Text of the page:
Jeremy Corbyn has ended the cross-party Brexit talks with Theresa May, citing the instability within the ruling Conservative party as the reason why he no longer believes that an accord can be reached between his party and May’s in an open letter to the Prime Minister.
What’s striking about this letter is what’s not in it: there’s no attempt to blame May, or the ministers participating in negotiations, for the failure of the talks. Indeed, the Labour leader goes so far as to praise the “good faith” in which government ministers acted, and the “detailed” and “constructive” tenor of the talks.
Instead, Corbyn has opted to blame divisions with the Conservative party, which have seen guarantees made in the talks called into doubt, whether due to backbench opposition to a customs union with the European Union – the Labour leadership’s central negotiating ask – or to the commitment of Liam Fox, the International Trade Secretary, to allowing American chemical-washed chicken into British marketplaces.
In a way, that is just canny politics: Corbyn doesn’t need to defeat Theresa May at the next election, because she will not be in frontline politics anymore. He is highly unlikely to have to defeat David Lidington, the well-liked Cabinet minister leading most of the talks from the government’s end, either. It doesn’t really cost him anything to indirectly praise Lidington’s approach to the talks.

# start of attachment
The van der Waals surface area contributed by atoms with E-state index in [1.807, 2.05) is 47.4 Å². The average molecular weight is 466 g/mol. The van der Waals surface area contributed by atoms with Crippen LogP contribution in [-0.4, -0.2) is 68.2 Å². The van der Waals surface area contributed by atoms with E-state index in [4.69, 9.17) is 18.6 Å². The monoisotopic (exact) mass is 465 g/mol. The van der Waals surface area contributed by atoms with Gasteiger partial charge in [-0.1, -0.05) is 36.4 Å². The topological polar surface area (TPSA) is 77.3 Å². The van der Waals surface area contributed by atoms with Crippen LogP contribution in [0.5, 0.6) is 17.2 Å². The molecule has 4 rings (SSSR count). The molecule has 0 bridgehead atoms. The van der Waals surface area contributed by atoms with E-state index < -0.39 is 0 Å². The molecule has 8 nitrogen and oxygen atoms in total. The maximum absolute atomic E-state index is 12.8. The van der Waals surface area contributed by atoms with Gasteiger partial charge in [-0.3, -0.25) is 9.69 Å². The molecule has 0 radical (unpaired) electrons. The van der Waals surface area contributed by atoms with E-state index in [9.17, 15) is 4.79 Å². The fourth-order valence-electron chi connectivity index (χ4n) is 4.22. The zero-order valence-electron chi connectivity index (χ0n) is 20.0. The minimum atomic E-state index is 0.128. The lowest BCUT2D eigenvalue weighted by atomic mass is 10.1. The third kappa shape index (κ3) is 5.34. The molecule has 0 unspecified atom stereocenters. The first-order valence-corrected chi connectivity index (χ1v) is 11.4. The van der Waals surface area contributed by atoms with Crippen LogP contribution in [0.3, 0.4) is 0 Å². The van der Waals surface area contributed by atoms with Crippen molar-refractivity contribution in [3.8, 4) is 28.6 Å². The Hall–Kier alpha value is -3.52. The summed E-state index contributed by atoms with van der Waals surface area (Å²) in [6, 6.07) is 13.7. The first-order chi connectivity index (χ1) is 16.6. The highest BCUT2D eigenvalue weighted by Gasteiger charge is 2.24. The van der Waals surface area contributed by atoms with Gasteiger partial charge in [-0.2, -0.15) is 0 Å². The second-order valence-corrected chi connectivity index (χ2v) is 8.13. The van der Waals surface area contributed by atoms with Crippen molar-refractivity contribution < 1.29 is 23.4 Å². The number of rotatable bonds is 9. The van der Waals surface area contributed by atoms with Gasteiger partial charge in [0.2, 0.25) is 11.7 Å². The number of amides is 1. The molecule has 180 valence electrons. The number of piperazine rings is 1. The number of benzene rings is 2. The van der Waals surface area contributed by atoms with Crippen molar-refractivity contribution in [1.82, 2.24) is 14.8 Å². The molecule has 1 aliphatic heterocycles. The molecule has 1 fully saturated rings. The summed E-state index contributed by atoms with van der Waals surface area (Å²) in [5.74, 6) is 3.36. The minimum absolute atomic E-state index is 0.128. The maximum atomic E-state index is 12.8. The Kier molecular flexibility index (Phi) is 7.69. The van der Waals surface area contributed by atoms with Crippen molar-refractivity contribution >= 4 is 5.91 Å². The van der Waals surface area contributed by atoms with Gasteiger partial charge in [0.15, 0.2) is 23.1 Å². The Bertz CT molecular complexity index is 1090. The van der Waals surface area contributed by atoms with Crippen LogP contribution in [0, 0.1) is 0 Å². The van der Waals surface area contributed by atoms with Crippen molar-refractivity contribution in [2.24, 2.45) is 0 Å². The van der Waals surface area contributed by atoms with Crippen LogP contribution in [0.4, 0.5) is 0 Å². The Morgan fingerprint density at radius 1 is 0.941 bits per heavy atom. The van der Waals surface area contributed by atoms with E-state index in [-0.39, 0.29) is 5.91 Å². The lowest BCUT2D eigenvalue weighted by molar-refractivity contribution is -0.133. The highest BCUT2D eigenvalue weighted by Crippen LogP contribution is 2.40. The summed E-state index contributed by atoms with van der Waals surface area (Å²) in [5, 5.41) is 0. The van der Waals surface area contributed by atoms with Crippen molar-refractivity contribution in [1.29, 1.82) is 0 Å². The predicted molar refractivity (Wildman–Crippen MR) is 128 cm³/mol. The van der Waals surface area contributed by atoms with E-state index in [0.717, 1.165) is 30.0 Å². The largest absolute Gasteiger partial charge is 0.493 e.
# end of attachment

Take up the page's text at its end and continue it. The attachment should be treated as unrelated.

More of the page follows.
But it also reflects one essential truth of the Brexit deadlock, which is that, in practice, what Corbyn is saying is that Labour will continue to vote against the withdrawal agreement until the Conservative party can speak with a single voice on the European issue. That is to say, a Labour opposition will never vote for a withdrawal agreement put forward by a Tory Prime Minister.
It represents at the least a setback and potentially a permanent defeat for the Labour leadership’s preferred tactic at the next election: which is to be able to go to the country with Brexit resolved, running on a ticket of broad discontent with the condition of the public realm, rather than having to pick a side of the Brexit duality.
That is, at least in part, due to the political success of the various pro-Remain parties: in Scotland and Wales, the SNP and Plaid Cymru, and in England, the Liberal Democrats, and the failure of participation in the talks to quell the rise of the Brexit party.
But Corbyn retains the option of backing a Brexit resolution that can command a majority via votes on the floor of the House in his letter, saying Labour will “carefully consider” any votes brought to the Commons.
The reality, of course, is that without an election, it is highly doubtful that any such resolution exists. The most important consequence of this letter is that it further suggests there can be no resolution to the Brexit deadlock with this parliament.